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WORLD NEWS | Idaho House passes ban on gender-affirming medical care

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BOISE, Feb. 15 (AP) — A bill to criminalize gender-affirming health care for minors passed the Idaho House of Representatives Thursday overwhelmingly, even as opponents warned it could increase Youth suicide rate.

The bill, which would make felony charges against doctors offering puberty blockers, hormone therapy or gender-affirming surgery to transgender youth under the age of 18, is just one of several bills enacted this year targeting LGBTQ+ residents in Idaho.

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Supporters of the bill acknowledge that Idaho does not currently perform gender-affirming surgery on minors.

Republican Rep. Bruce Skaug of Nampa said the legislation was necessary to “protect children” and that puberty blockers and hormone treatments could cause permanent harm. But all major medical organizations, including the American Medical Association, American Academy of Pediatrics, and American Psychiatric Association, support gender-affirming care for adolescents.

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Many of these organizations have also issued policy statements opposing attempts to legislate to limit such care.

This year, Republican lawmakers in more than two dozen states have pushed to ban gender-affirming care, targeting care that is widely deemed medically necessary by doctors and psychologists.

The Idaho bill passed in a vote close to party lines, with only one Republican voting against it. Rep. Matthew Bundy of Mountain Home said he voted against it because it did not provide strong enough assurances that transgender children and their families would still have access to counseling services.

Rep. Chris Mathias, D-Boise, said transgender youth have self-harmed and taken their own lives at a disturbing rate.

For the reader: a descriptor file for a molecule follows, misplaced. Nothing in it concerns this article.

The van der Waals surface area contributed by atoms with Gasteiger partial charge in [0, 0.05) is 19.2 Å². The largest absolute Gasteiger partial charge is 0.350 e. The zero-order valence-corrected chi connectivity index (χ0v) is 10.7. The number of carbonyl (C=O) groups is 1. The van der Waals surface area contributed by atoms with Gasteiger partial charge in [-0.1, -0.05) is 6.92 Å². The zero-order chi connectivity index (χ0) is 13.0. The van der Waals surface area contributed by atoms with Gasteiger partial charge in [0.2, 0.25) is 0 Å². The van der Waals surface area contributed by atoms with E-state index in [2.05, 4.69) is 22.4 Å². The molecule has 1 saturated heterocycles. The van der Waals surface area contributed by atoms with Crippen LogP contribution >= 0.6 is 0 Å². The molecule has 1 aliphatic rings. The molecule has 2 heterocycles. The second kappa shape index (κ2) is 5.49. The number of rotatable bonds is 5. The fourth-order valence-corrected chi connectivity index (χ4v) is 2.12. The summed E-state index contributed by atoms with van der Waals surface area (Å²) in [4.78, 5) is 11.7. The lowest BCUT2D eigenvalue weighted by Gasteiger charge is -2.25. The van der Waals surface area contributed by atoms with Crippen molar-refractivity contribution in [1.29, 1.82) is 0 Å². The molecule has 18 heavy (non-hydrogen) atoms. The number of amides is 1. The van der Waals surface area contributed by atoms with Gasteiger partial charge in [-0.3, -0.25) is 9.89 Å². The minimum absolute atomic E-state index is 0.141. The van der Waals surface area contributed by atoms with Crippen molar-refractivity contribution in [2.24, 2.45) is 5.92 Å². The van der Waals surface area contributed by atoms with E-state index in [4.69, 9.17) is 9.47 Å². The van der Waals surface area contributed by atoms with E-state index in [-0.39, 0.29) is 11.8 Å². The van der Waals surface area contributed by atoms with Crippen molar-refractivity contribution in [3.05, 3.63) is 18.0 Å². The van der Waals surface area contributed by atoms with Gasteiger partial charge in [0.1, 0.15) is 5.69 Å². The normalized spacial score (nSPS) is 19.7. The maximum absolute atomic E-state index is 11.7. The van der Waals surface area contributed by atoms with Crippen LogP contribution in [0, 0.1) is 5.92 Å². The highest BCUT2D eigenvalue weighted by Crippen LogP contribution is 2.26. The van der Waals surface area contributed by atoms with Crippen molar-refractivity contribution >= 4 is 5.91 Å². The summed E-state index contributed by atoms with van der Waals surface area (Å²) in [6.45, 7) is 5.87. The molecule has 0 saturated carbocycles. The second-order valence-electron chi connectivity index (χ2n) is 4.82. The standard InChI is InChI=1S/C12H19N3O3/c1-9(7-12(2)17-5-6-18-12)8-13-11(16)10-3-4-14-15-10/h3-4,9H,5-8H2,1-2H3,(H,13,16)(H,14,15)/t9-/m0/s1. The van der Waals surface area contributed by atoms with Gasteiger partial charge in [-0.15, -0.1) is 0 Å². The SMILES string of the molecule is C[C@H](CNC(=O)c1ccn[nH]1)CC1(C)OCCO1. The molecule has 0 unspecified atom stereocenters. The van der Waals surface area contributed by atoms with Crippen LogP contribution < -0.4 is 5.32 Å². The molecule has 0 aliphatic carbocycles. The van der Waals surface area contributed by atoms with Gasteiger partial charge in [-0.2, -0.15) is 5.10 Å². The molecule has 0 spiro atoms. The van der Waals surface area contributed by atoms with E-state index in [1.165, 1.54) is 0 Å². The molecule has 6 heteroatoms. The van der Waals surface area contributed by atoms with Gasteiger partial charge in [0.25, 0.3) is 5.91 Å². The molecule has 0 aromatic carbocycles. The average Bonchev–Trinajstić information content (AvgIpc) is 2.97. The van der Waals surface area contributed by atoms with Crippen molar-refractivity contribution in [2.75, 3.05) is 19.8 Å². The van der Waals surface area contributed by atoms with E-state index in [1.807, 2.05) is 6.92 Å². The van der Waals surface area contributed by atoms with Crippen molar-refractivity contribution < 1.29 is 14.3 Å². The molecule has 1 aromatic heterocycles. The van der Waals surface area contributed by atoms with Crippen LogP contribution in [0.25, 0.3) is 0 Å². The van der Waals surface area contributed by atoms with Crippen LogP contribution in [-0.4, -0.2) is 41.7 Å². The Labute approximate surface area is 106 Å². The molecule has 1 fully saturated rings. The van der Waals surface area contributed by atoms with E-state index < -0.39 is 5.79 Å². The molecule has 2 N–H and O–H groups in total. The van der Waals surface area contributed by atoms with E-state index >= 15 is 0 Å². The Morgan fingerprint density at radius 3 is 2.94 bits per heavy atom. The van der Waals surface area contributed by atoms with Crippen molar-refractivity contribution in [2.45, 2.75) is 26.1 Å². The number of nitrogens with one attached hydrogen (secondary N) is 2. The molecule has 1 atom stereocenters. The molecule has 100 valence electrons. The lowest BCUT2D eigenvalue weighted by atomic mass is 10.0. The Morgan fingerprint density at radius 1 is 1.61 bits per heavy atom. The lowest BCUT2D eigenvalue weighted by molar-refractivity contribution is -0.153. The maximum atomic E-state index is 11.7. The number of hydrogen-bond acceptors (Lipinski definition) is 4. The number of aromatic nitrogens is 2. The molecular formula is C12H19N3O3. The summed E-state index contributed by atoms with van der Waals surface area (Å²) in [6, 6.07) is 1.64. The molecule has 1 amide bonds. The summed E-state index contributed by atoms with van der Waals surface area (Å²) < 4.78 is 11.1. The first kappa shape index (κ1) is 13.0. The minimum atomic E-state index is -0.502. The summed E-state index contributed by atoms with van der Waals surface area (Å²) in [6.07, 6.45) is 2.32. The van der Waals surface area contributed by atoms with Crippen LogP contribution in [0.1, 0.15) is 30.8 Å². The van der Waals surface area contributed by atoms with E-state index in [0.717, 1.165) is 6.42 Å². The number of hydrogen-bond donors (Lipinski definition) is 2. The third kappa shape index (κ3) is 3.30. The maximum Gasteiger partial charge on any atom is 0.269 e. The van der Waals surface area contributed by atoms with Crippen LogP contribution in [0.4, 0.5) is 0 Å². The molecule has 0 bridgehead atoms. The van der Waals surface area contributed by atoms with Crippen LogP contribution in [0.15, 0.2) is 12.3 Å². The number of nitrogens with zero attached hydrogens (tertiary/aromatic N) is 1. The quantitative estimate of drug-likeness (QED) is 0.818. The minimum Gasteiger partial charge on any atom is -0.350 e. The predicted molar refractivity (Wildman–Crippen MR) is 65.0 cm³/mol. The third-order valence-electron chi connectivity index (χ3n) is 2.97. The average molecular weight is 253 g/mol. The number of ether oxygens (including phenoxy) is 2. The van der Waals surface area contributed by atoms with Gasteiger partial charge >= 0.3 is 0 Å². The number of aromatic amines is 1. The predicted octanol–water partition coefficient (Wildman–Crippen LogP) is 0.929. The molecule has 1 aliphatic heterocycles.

“This bill will shine a light on this issue,” he said.

A regional affiliate of Planned Parenthood said in a statement that the gender-affirming care ban was “one of the most extreme attacks on transgender healthcare we’ve seen in America.”

“Gender-affirming care is time-sensitive and saves lives,” said Rebecca Gibron, CEO of Planned Parenthood Great Northwest, which has locations in Hawaii, Indiana and Kentucky. “Patients, families, and health care providers — and no one else — should make decisions based on current medical best practice about what care is in the best interest of transgender youth.”

The bill to ban gender-affirming care was pushed by the Idaho Center for Family Policy, a religious lobbying group that also advocates for anti-abortion legislation. Blaine Conzatti, the group’s president, said in a release that the group was pleased that the vast majority of state representatives voted for the bill.

“These kids need real help, not unnecessary medical procedures that lead to lifelong harm,” Conzati said.

The bill now goes to the Senate, where a similar ban on gender-affirming care lapsed last year. At the time, Senate Republicans in Idaho issued a statement saying they strongly opposed gender-affirming surgery on children, but were concerned that the bill would affect medically necessary care for non-transgender children and that they did not want to interfere with parents’ authority to make medical decisions.

Several other anti-LGBTQ bills are also still moving through the legislature. One approach is to restrict transgender children’s use of school restrooms, prohibiting them from using changing rooms, changing facilities or bathrooms that match their gender. Another bill restricts sex education in elementary schools and prohibits schools from discussing human sexuality, gender identity or sexual orientation until fifth grade. A bill unveiled Monday could require schools to notify parents of changes in a student’s “mental, emotional or physical health or well-being” — possibly including if a student discloses they are gay or transgender.

Parents can sue libraries and public schools for $10,000 if they provide their children with anything deemed “harmful to minors” under another bill. The definition of “harmful to minors” includes a long list of graphic behaviors and any effect that may cause “substantial arousal” to people under the age of 18. It included the exclusion of things of serious artistic, scientific, political or literary value to youth, but allowed decisions to be made according to “the prevailing standards of the adult community.”

Many of the bills mirror language used in so-called “don’t speak gay” legislation introduced in more than a dozen states last year, seeking to ban schools from using lessons, books or discussions that touch on gender identity or sexual orientation. (AP)

(This is an unedited and auto-generated story from a Syndicated News feed, the content body may not have been modified or edited by LatestLY staff)


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